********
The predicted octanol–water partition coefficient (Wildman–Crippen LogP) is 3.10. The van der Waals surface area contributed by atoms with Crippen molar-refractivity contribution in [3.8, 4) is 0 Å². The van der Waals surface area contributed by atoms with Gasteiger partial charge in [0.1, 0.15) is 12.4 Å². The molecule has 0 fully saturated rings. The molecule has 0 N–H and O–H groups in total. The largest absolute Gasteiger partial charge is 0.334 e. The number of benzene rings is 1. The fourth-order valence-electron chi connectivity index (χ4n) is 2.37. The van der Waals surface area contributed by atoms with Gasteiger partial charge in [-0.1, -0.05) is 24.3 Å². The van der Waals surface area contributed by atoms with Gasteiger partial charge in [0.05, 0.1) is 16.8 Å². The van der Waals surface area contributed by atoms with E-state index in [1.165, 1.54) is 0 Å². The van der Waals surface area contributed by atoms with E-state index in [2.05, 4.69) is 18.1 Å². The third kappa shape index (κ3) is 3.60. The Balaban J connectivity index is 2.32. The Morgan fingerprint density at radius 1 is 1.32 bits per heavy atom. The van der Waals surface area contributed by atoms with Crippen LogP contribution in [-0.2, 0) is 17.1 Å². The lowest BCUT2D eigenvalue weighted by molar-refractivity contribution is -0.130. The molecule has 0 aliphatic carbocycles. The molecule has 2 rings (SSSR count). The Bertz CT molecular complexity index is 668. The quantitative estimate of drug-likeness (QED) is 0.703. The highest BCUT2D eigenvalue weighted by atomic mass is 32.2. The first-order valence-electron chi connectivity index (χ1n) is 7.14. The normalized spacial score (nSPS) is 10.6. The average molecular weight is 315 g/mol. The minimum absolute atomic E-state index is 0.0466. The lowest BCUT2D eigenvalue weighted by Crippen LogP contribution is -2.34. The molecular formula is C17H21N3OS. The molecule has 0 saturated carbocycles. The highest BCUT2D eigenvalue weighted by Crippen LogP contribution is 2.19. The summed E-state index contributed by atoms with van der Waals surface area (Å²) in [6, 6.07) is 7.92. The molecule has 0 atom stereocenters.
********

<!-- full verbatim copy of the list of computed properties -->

The predicted octanol–water partition coefficient (Wildman–Crippen LogP) is 3.10. The van der Waals surface area contributed by atoms with Crippen molar-refractivity contribution in [3.8, 4) is 0 Å². The van der Waals surface area contributed by atoms with Gasteiger partial charge in [0.1, 0.15) is 12.4 Å². The molecule has 0 fully saturated rings. The molecule has 0 N–H and O–H groups in total. The largest absolute Gasteiger partial charge is 0.334 e. The number of benzene rings is 1. The fourth-order valence-electron chi connectivity index (χ4n) is 2.37. The van der Waals surface area contributed by atoms with Gasteiger partial charge in [-0.1, -0.05) is 24.3 Å². The van der Waals surface area contributed by atoms with Gasteiger partial charge in [0.05, 0.1) is 16.8 Å². The van der Waals surface area contributed by atoms with E-state index in [1.165, 1.54) is 0 Å². The van der Waals surface area contributed by atoms with E-state index in [2.05, 4.69) is 18.1 Å². The third kappa shape index (κ3) is 3.60. The Balaban J connectivity index is 2.32. The Morgan fingerprint density at radius 1 is 1.32 bits per heavy atom. The van der Waals surface area contributed by atoms with Crippen LogP contribution in [-0.2, 0) is 17.1 Å². The lowest BCUT2D eigenvalue weighted by molar-refractivity contribution is -0.130. The molecule has 0 aliphatic carbocycles. The molecule has 2 rings (SSSR count). The Bertz CT molecular complexity index is 668. The quantitative estimate of drug-likeness (QED) is 0.703. The highest BCUT2D eigenvalue weighted by atomic mass is 32.2. The first-order valence-electron chi connectivity index (χ1n) is 7.14. The normalized spacial score (nSPS) is 10.6. The average molecular weight is 315 g/mol. The minimum absolute atomic E-state index is 0.0466. The lowest BCUT2D eigenvalue weighted by Crippen LogP contribution is -2.34. The molecular formula is C17H21N3OS. The molecule has 0 saturated carbocycles. The highest BCUT2D eigenvalue weighted by Crippen LogP contribution is 2.19. The summed E-state index contributed by atoms with van der Waals surface area (Å²) in [6, 6.07) is 7.92. The molecule has 0 atom stereocenters.